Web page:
Bad bot traffic continues to rise.  It grew from 24% to 30% of all internet activity in one year. That’s nearly double the work of so-called “good bots,” and it is dangerously close to overtaking human activity. Unfortunately, that’s a lot of opportunities for fraudsters to line their pockets.

It’s worth noting that advertisers are the only part of this flow to be monetarily impacted by ad fraud. The other entities in the process still receive their due portion of the budget, even when the flow back to the advertiser is interrupted by fraudsters. This means that advertisers are likely the only ones in the process with genuine motivation for this problem to be addressed. 

But How Does It Work? 

Device Driven Fraud uses computers, servers, mobile phones, and other devices to mimic genuine ad impressions and engagement. In this type of fraud, bots are employed to imitate human users. They are programmed to take actions that simulate consumer behavior by clicking on ads, filling out forms, and downloading apps. Fraudsters perpetrating this type of fraud make money by sending traffic to publisher sites or devices and getting paid for the fake impressions, clicks, or installs.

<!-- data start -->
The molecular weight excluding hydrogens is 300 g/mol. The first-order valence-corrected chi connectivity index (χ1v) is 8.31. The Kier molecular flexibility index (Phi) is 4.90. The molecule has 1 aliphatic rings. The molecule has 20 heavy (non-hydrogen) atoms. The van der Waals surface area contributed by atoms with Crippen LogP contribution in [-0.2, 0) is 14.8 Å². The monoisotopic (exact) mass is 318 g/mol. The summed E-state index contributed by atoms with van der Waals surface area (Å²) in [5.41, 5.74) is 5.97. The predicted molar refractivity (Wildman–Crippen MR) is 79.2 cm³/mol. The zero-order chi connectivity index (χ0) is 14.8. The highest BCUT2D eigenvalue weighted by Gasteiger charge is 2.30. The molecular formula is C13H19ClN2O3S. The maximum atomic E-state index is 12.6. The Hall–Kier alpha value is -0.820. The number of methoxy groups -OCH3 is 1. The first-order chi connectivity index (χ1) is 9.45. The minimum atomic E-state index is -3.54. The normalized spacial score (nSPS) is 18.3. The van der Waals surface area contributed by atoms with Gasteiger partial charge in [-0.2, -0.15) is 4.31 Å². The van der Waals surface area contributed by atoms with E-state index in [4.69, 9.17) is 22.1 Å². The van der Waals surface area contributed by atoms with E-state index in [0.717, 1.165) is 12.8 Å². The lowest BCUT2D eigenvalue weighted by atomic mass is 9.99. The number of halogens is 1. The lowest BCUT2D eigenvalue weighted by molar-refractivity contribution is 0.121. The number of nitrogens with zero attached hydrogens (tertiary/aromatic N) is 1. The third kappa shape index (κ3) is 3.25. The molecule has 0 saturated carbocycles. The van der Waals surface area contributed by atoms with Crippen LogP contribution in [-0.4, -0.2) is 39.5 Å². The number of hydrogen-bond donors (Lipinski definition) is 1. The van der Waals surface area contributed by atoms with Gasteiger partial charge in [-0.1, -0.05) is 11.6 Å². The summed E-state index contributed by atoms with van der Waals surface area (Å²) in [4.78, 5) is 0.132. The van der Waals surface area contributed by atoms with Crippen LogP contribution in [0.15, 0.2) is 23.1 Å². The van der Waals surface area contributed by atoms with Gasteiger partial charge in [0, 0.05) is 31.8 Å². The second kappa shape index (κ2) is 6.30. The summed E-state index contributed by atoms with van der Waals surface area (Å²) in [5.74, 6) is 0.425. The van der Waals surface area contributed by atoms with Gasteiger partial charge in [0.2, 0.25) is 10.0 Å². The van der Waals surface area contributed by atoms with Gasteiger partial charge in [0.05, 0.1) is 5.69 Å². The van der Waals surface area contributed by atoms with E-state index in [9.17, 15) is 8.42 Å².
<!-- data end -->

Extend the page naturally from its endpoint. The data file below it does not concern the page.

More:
Content Driven Fraud involves the practice of creating fake websites and apps on which to sell ad space to advertisers who think their ads will appear on real websites. The most common kind of content-driven fraud is the sale of ad space on fake sites, sometimes called “ghost sites” or “cashout sites,” which are websites with no actual content. Bots then visit the counterfeit websites to generate ad views and clicks, generating payments for the fraudsters based on web traffic. Spoof websites that look like well-known websites are also types of content-driven fraud. Fraudsters sell premium ad space on sites that appear to be legitimate high traffic sites, earning top dollar for the placement of ads that will never see real consumer traffic.